On the demonstration of the Shiites on Tuesday in Nigeria over the killing, Majeed said the killing of Suleimani by the US Government is not a religious affair.

 “It is purely contestations of geopolitical dominance between the United States and Iran and their respective allies in the Middle East and so the demonstration of the Shiites in Nigeria is for me a misplacement of priority because Shiism is not synonymous to being an Iranian and a Nigerian citizen was not killed. Yes we can condemn the killing of Suleimani within the context of suing for world peace and stability but not because of religious consideration,” he said.

Meanwhile, the Shiites under the banner of Islamic Movement in Nigeria, on Thursday threatened the US President Donald Trump, saying the President must pay for the “crime” he committed against Iran by killing Suleimani.

Spokesman of the Movement, Ibrahim Musa, debunked insinuations that the Iranian commander was a terrorist. He told BusinessDay in a chat that the general had instead played key roles in destroying terrorist groups such as Islamic State in Iraq and Syria.

“Suleiman is a freedom fighter; he is a liberator, so for anybody to kill him extra- judicially and against international laws is not acceptable,” Musa said.

Reacting to the call by the Supreme Council for Islamic Affairs  for Nigerian Muslims not demonstrate against the killing of the general in order not to be misinterpreted as taking sides over  what is considered as geopolitical affairs,  Musa said   the group cannot be deterred  from exercising their legitimate right to protest against injustice.

“The bedrock of Islam is that a Muslim is a brother to a Muslim whether he is or from the east or from the west. Muslims in Iran and Iraq are being demonized by America and so we have to feel concern. More over we share the same belief, we share the same jurispuridical religious laws, so why should what affect them not be of concern to us?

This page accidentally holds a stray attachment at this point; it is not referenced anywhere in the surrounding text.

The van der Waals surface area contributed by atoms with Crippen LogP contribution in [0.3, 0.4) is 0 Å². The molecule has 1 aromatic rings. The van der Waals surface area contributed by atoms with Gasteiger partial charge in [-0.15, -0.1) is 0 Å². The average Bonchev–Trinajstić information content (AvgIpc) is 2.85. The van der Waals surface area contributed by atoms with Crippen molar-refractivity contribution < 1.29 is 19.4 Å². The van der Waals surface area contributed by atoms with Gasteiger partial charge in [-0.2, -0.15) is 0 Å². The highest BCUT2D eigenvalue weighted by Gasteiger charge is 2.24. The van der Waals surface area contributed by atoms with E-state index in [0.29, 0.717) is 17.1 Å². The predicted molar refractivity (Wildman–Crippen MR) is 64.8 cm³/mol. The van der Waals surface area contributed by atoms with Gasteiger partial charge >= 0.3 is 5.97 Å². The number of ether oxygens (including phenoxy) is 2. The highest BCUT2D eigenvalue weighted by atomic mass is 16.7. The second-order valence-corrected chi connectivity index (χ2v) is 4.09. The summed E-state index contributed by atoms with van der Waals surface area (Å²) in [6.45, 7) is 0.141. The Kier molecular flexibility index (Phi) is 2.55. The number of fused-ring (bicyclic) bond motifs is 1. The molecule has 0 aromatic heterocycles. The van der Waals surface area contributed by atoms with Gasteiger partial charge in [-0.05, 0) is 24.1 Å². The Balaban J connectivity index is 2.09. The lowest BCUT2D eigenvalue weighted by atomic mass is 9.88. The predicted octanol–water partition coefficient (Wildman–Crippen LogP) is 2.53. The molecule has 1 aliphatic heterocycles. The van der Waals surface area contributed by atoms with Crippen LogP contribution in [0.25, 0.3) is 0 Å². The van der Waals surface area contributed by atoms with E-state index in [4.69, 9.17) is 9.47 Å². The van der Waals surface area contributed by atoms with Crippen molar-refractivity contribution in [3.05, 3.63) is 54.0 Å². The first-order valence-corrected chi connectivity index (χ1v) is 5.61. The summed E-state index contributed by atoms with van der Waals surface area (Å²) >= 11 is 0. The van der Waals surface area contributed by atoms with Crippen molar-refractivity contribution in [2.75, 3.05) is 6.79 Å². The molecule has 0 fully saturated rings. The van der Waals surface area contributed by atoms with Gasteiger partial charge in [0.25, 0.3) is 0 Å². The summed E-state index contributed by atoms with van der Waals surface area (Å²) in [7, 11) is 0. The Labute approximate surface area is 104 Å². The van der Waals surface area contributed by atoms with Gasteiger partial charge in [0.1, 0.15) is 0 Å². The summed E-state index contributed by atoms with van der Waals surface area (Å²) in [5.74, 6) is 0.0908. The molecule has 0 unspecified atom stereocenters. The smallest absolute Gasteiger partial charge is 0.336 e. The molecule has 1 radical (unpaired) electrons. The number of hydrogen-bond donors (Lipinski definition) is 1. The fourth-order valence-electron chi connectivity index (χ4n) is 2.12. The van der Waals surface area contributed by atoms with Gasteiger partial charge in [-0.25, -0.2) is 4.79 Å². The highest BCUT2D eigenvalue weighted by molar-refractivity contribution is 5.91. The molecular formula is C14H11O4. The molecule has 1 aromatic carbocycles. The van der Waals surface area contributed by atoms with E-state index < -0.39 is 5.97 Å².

“There has to be solidarity in whatever form.  If you are attached to a particular ideology or belief such as ours, there is no reason we should not condemn America. In fact America was condemned in America itself and in London and in various cities across the globe. So why should Nigeria be an exception? We have the constitutional right to demonstrate peacefully and that is what we did,” he added.

When asked about the possible backlash of the action of the Shiites in Nigeria, especially now that they are having a frosty relationship with the President Muhammadu Buhari Government, he said “we are not afraid of any backlash because we are siding with the truth.  Whatever we are doing is correct we are on the side of the truth in professing our beliefs and taking actions that are constitutionally right. So the question of whether the time was not right for the demonstrations does not arise.

“A crime was committed by Trump; he killed somebody who was a guest of a sovereign country so why should we not come out and condemn him.

 “It is not a question of Shia versus Sunni, it is a question of right versus wrong, justice versus injustice, oppression versus the oppressed. So it is not a religious conflict as such even if it escalated. For whatever happened Trump is the cause and he will pay for his actions,” Musa said.


 Innocent Odoh, Abuja